#MeTooPay is looking for gender pay equality

It is 2019 and women are still getting less money for doing the same work as men. According to data compiled by the Office for National Statistics, there is still a 13.1% gap between men and women’s hourly pay. 

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Woman browsing on the internet. / Photo: Unsplash - Reference image

The Woman Post | Luisa Fernanda Báez Toro

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Leer en español: #MeTooPay busca la igualdad salarial de género

And even if that does not mean that employers are cutting salaries because of gender, it reveals a sad reality: women don't have the same conditions as male colleagues. 

According to iNews, there are several studies that show the injustices that women face in the workpkace: they are less likely to be hired, to advance to the top or to keep their jobs after having kids. For example, McKinsey & Company, a global consultor, shows that firms with better gender diversity are 21 percent more likely to be more profitable.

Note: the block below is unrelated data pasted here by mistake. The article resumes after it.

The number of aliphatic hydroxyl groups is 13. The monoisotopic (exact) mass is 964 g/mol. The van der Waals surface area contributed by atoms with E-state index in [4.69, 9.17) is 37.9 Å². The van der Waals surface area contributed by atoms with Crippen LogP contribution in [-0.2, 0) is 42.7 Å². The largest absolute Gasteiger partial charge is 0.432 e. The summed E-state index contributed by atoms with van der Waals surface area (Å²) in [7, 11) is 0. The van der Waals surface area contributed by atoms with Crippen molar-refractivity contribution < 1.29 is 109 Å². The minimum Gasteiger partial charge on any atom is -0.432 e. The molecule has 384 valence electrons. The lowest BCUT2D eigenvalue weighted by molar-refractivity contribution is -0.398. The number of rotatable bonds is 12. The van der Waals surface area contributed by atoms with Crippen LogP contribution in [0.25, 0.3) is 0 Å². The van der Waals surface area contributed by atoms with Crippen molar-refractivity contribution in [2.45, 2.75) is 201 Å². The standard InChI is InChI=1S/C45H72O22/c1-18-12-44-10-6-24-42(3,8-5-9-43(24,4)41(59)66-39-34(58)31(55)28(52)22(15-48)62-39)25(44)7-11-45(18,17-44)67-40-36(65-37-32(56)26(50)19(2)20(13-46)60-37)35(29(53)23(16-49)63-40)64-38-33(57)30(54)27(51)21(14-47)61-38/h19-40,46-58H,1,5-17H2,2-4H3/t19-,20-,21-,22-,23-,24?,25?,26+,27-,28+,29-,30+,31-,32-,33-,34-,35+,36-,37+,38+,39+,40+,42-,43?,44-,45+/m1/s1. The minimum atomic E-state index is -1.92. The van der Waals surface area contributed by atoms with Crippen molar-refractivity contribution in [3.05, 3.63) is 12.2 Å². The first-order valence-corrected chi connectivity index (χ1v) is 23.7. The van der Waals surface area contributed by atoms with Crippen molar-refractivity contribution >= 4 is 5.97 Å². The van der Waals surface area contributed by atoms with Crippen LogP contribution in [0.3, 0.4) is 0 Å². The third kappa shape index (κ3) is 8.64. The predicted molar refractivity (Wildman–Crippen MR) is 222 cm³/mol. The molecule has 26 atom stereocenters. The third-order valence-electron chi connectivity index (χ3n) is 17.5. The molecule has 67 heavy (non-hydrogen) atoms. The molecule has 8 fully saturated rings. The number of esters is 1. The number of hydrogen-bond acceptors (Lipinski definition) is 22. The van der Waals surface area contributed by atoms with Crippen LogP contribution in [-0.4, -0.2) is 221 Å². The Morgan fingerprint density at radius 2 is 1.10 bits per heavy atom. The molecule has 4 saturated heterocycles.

Actually, November 14 marked Equal Pay Day: the day of the year when women start to work for free. The day is dedicated to raising awareness of the gender pay gap.

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A good first step to tackle this problem would be promoting women to senior roles. The Fawcett Society launched a campaign earlier this week to call for laws that enforce transparency on male colleagues' salaries. The Right To Know campaign created #MeTooPay, which is being used by women to share their stories on pay gap. 

As read on Metro, after doing a survey with 1000 women, the group revealed that three out of five believe they are being paid less for the same job but don’t know what their male colleagues earn. Fawcett Society chief executive Sam Smethers said, as read on Personnel Today, that "equal pay for equal work is still a distant dream for many women. Pay secrecy means women cannot know if they are being paid equally". 

"This is why we are calling for a change in the law. Women need an enforceable ‘Right to Know’ how much their colleagues earn so that they can challenge unequal pay" she continued and then invited men to help just by being honest about their salaries.